Tax eBrief: U.S. is preparing more tax-evasion cases, and more

Tax eBrief News

Welcome from to the top tax and accounting headlines from Reuters and other sources.

U.S. tax-evasion – Four years after an agreement between the U.S. and Switzerland pierced a veil of banking secrecy by requiring Swiss bank UBS AG to turn over names of account holders, defense lawyers estimate that federal prosecutors are conducting at least 100 criminal investigations against suspected tax evaders.

Tax eBrief: US is preparing more tax evasion cases-298x300_130131

Justice REUTERS/Carlo Allegri

 * U.S. is preparing more tax-evasion cases. Laura Saunders – The Wall Street Journal. The U.S. is expanding its crackdown of offshore tax evasion, preparing numerous criminal cases against suspected offenders, defense lawyers involved in the cases say. Link  

* Federal rule limits aid to families who can’t afford employers’ health coverage. Robert Pear – The New York Times. In deciding whether an employer’s health plan is affordable, the Internal Revenue Service said it would look at the cost of coverage only for an individual employee, not for a family. Family coverage might be prohibitively expensive, but federal subsidies would not be available to help buy insurance for children in the family. Link  

* Workers’ children won’t get subsidies. Louise Radnofsky – The Wall Street Journal. Federal tax subsidies under the 2010 health law designed to help lower-income Americans afford insurance won’t extend to dependents who can be covered through a family member’s employer. Link  

* Executives don’t see tax reform this year: KPMG. Maxwell Murphy – The Wall Street Journal. Nearly half of business executives don’t feel that the deal in Washington that avoided the so-called fiscal cliff paved the way for comprehensive reform of the U.S. corporate tax code in 2013, according to a survey released on Wednesday by audit and tax advisory firm KPMG LLP. Link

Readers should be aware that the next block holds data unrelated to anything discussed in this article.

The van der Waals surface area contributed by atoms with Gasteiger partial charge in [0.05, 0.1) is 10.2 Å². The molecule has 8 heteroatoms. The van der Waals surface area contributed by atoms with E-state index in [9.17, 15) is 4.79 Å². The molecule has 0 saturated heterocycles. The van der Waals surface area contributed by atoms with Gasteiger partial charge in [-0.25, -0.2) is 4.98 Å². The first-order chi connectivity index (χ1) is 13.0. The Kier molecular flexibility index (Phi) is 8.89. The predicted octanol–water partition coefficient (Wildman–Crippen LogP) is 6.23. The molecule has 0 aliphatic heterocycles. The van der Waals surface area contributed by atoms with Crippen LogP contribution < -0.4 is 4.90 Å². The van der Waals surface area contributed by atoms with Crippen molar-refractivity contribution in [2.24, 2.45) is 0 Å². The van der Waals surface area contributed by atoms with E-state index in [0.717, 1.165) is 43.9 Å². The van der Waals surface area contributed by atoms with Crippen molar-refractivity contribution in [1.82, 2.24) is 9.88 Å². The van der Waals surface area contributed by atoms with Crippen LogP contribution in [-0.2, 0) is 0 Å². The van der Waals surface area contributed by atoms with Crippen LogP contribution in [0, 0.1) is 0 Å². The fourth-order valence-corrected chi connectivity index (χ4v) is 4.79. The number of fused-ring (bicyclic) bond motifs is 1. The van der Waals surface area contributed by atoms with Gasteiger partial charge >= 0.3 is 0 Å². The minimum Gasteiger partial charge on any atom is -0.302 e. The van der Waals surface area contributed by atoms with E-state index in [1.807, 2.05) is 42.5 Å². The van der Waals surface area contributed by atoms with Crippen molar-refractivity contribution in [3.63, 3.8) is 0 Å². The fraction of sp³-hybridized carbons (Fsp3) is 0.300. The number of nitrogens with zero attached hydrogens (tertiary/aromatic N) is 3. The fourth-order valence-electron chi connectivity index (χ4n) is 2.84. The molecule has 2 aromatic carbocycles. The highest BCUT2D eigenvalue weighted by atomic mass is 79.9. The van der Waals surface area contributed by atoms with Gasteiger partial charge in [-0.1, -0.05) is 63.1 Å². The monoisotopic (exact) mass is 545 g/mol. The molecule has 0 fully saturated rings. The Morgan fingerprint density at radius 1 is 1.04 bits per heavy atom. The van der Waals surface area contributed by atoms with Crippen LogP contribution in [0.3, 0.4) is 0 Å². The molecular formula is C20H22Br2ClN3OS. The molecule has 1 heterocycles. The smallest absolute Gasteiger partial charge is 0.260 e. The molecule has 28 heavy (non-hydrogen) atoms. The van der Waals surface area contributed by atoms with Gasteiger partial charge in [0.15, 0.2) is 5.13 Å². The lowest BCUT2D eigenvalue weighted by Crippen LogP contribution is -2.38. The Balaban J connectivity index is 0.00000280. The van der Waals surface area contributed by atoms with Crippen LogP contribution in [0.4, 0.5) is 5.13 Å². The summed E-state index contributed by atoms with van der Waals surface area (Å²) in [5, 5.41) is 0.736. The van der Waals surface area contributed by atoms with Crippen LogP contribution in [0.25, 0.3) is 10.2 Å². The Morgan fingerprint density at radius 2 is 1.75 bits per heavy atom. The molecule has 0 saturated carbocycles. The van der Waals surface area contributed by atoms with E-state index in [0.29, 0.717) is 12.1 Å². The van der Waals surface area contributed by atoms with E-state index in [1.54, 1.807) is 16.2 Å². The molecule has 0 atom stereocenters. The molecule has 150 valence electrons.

* Your money: expect to pay for fast tax refund. Susan Tompor – USA Today. This season’s tax refunds, though, are going to be one week late because the Internal Revenue Service couldn’t begin processing the vast majority of returns until Jan. 30. Link  

* Renewable energy industries push for new financing options. Diane Cardwell – The New York Times. But with antipathy for renewable energy subsidies running high among many Republicans, the industries are bringing a new plea to Washington: allow wind and solar companies to qualify for some of the tax advantages that are used by the oil, gas and real estate industries to raise money from investors. Link  

* Australian mining lobby girds for electoral fight. Rhiannon Hoyle and Ross Kelly – The Wall Street Journal. Australia’s mines will be a key battleground ahead of national elections in September that will test voter support for controversial taxes on resources profits and carbon emissions. Link  

* Chinese steel mills face tax pressure. Leslie Hook – The Financial Times. Cash-strapped local governments in China have started demanding taxes from the country’s steel mills up to two years in advance, an unusual practice that highlights how desperate some cities have become for funds. Link  

* Have a home office? The IRS may offer a streamlined deduction for it. Michelle Singletary – The Washington Post opinion. The IRS recently announced a streamlined option for claiming a home office deduction. Almost 3.4 million taxpayers claimed deductions for business use of a home in 2010. Link

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